The Lawton Valley Water Treatment Plant is currently designed to treat seven million gallons of water every day. It will undergo a full demolition and will be replaced by a more efficient facility with the same capacity. The Station No. 1 Water Treatment Plant was originally designed to treat nine million gallons of water each day; however, due to age-related degeneration it is only able to reliably treat six million gallons a day. The upgrades will restore the treatment capacity back to nine million gallons per day.
The upgrades at both facilities will incorporate an advanced water treatment process using granular activated carbon contactors, which will remove organics from the water as well as improve the aesthetic quality in terms of taste and odor. Once completed, the Newport water treatment plants will be the only facilities in Rhode Island to have advanced treatment.
New York state water projects improved by EPA grants
The U.S. Environmental Protection Agency has awarded $218 million to New York State to help finance improvements to water projects that are essential to protecting public health and the environment.
The funds will primarily be used to upgrade sewage plants and drinking water systems throughout the state.
The Clean Water State Revolving Fund program, administrated by the New York State Department of Environmental Conservation and the New York State Environmental Facilities Corporation, received $157,205,222.
The program provides low-interest loans for water quality protection projects to make improvements to wastewater treatment systems, control pollution from rain water runoff and protect sensitive water bodies and estuaries.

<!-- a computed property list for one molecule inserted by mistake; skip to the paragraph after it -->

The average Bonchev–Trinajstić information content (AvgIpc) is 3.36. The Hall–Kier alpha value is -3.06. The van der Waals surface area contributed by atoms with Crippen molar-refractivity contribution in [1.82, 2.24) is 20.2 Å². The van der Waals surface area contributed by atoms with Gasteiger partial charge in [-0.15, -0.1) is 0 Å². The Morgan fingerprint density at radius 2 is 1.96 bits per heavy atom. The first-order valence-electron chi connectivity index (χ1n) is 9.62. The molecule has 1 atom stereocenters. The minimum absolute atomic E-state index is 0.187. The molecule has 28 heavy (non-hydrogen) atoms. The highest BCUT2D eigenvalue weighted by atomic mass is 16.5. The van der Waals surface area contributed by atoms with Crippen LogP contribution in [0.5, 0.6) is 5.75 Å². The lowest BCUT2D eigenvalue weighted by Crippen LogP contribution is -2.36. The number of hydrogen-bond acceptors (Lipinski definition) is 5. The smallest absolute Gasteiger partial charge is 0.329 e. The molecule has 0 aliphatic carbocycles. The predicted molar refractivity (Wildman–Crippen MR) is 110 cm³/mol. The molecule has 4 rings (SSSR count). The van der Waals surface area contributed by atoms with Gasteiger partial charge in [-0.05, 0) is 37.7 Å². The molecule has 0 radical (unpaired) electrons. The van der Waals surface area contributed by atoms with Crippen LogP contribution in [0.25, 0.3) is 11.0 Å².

The Drinking Water State Revolving Fund program, administrated by the New York State Department of Health, received $60,923,000.
The program provides low-interest loans to finance improvements to drinking water systems, with a particular focus on providing funds to small and disadvantaged communities and to programs that encourage pollution prevention as a tool for ensuring safe drinking water. Since 1989, the EPA has awarded $4.9 billion to New York through these programs.
Illinois sewer rehabilitation program continues to progress
The city of Wheaton and the Wheaton Sanitary District jointly developed a master plan, in which the city agreed to reduce excess flows in Basin 4 by 40% and in Basin 3 by 60%.
RJN Group Inc. (RJN) originally began working on the Basin 4 Sanitary Sewer System Rehabilitation Program in February of 2011. In May of 2012, the contract for the Rehabilitation Program was extended for another year to July 2013 and was expanded to cover city Sewer Basin 3.
The city has performed extensive public sector rehabilitation, yet unacceptable levels of Inflow/Infiltration (I/I) remain. I/I in the sanitary sewer system results in basement backups and sanitary sewer overflows (SSOs) after even small rain events. Since extensive work has already been done in the public sector, the city must now address the private sector sources.
In Basin 4, RJN had previously completed smoke testing and a small amount of building inspection. RJN will now be performing additional services in a portion of Basin 4 designated as a pilot area. In the pilot area all six hundred properties will undergo building inspections by RJN field technicians.
The 40% flow reduction target in the master plan will be accomplished in the pilot area through a combination of removal of any remaining public sector sources, removal of private sector sump pump sources and lining of service laterals. Long-term flow metering and utilizing city meters will be used to assess the flows before and after the rehabilitation work.
Services that RJN will perform in Basin 3 include data analysis on City-owned meters and rain gauges, smoke testing on a total of 65,000 linear feet, assessment of manhole condition and creation of a complete basin hydraulic model. Based on this work RJN will provide recommendations for removal of excess flow from the Basin.